The departments affected include marketing, media relations, finance and business operations. Employees on the football side, such as general manager Mike Tannenbaum and coach Rex Ryan, aren't included in the plan because those departments have already made reductions to their operating expenses.
"Like every other business in America, we're facing challenges and trying to weather those challenges," Higgins said. "We're implementing a furlough plan that reflects the fact that our business is seasonal. We really wanted to do everything possible to preserve jobs and keep our team together."
Johnson worked with Higgins, Thad Sheely, the Jets' executive vice president of stadium development and finance, and several others on the plan.
"Woody, myself and Thad, we all felt it was important to keep everyone employed from a humanitarian standpoint," Higgins said. "There's a sense of esprit de corps we'll all work together on this. ... I don't want to speak for everybody, but by and large, the decision has been received positively."
Last week, the NFL announced that it had reduced its staff by 15 percent and commissioner Roger Goodell took a 20-25 percent pay cut. Meanwhile, teams such as Cleveland, Washington, Indianapolis and Carolina have cut jobs during the tough economic times.
"We all needed to make a sacrifice collectively so we can keep the team together," Higgins said. "We considered layoffs, but we felt we were at a unique crossroads."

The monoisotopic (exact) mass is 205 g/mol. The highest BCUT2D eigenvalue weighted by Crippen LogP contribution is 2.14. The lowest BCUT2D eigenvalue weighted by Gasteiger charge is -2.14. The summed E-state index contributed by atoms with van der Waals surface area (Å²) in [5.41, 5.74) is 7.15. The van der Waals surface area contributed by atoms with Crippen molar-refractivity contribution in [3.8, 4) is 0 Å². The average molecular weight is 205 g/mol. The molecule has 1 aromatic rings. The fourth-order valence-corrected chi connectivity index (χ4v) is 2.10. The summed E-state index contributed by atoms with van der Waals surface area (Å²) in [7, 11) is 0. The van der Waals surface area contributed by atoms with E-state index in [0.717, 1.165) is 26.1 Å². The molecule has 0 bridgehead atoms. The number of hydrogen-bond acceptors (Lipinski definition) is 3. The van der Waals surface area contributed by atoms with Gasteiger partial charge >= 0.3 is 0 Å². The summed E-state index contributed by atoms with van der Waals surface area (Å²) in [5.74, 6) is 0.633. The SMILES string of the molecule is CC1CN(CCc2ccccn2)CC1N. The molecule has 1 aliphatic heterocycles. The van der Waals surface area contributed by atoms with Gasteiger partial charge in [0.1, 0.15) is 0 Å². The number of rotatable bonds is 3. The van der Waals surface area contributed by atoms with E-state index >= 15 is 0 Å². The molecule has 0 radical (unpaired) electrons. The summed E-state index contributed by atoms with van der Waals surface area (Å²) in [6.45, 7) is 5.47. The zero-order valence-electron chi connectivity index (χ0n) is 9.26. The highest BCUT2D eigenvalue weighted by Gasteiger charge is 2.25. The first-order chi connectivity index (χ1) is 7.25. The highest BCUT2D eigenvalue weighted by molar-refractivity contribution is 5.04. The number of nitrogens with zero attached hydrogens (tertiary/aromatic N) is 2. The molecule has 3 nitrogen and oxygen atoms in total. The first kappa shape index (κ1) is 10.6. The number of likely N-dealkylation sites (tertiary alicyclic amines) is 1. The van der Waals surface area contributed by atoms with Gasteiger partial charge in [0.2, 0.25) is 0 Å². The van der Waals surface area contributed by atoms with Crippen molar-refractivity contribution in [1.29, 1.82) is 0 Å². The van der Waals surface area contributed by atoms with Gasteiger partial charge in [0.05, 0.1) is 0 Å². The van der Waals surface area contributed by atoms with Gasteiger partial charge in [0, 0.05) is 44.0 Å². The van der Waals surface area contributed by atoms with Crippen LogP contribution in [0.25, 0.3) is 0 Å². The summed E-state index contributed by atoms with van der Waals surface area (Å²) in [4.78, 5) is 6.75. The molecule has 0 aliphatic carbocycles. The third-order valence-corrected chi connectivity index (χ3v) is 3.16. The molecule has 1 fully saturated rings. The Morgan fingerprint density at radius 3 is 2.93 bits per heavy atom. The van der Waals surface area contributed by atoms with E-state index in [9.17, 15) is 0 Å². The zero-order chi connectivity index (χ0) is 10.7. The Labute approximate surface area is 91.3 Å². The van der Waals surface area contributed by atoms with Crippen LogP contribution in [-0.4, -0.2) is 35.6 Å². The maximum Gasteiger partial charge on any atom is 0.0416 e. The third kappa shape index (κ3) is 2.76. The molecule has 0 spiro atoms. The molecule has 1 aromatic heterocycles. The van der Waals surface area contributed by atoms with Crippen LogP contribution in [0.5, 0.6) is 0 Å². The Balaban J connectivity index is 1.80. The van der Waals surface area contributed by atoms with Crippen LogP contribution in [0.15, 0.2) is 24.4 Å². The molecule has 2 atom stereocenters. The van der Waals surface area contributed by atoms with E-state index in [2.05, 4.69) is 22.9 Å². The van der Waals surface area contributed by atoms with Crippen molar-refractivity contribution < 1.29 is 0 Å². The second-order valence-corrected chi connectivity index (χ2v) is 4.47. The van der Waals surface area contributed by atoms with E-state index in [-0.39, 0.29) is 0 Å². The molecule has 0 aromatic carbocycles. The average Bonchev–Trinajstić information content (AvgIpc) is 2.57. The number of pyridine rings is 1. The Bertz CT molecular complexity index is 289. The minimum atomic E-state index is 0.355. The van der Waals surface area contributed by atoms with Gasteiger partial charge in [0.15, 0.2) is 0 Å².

Higgins said the team is "relatively weathering" the struggling economy after relocating its headquarters to Florham Park, N.J., last fall and having the prospects of a new shared stadium with the Giants opening in 2010. The team is also encouraged by its personal seat license program and several long-term sponsorships for its facility and stadium.
The Jets have spent big bucks on high-priced players the last two offseasons, including doling out $140 million last winter and signing linebacker Bart Scott to a six-year, $48 million deal last week. Higgins didn't think there would be any backlash from employees or the public because of the spending on the field.
"The object of the football team is to win on the field, and you know what it takes and I think everyone understands that," he said. "We're all here to win."
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